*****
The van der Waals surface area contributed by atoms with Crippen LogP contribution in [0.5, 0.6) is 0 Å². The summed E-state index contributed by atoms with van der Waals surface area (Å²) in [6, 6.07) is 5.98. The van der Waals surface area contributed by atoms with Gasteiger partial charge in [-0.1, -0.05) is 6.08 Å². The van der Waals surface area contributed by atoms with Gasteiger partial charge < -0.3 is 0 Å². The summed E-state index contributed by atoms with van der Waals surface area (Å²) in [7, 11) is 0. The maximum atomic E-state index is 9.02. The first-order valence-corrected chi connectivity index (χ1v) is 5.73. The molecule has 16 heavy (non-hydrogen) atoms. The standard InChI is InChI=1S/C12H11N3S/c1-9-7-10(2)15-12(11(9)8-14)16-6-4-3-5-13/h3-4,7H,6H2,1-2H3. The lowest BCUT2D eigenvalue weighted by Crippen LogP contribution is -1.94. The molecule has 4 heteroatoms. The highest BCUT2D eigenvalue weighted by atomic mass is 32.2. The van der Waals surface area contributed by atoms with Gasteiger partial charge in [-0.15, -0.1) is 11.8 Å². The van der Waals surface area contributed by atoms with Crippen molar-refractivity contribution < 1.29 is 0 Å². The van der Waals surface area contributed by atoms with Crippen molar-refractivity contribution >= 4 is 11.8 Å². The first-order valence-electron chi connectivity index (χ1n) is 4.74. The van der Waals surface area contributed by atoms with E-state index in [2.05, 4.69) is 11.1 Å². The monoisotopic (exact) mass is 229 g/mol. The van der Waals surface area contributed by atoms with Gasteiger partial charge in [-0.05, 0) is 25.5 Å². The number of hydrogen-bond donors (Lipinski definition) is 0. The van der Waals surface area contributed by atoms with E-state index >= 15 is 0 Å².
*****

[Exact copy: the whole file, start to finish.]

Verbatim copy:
The van der Waals surface area contributed by atoms with Crippen LogP contribution in [0.5, 0.6) is 0 Å². The summed E-state index contributed by atoms with van der Waals surface area (Å²) in [6, 6.07) is 5.98. The van der Waals surface area contributed by atoms with Gasteiger partial charge in [-0.1, -0.05) is 6.08 Å². The van der Waals surface area contributed by atoms with Gasteiger partial charge < -0.3 is 0 Å². The summed E-state index contributed by atoms with van der Waals surface area (Å²) in [7, 11) is 0. The maximum atomic E-state index is 9.02. The first-order valence-corrected chi connectivity index (χ1v) is 5.73. The molecule has 16 heavy (non-hydrogen) atoms. The standard InChI is InChI=1S/C12H11N3S/c1-9-7-10(2)15-12(11(9)8-14)16-6-4-3-5-13/h3-4,7H,6H2,1-2H3. The lowest BCUT2D eigenvalue weighted by Crippen LogP contribution is -1.94. The molecule has 4 heteroatoms. The highest BCUT2D eigenvalue weighted by atomic mass is 32.2. The van der Waals surface area contributed by atoms with Gasteiger partial charge in [-0.15, -0.1) is 11.8 Å². The van der Waals surface area contributed by atoms with Crippen molar-refractivity contribution < 1.29 is 0 Å². The van der Waals surface area contributed by atoms with Crippen molar-refractivity contribution >= 4 is 11.8 Å². The first-order valence-electron chi connectivity index (χ1n) is 4.74. The van der Waals surface area contributed by atoms with E-state index in [2.05, 4.69) is 11.1 Å². The monoisotopic (exact) mass is 229 g/mol. The van der Waals surface area contributed by atoms with Gasteiger partial charge in [-0.05, 0) is 25.5 Å². The number of hydrogen-bond donors (Lipinski definition) is 0. The van der Waals surface area contributed by atoms with E-state index >= 15 is 0 Å².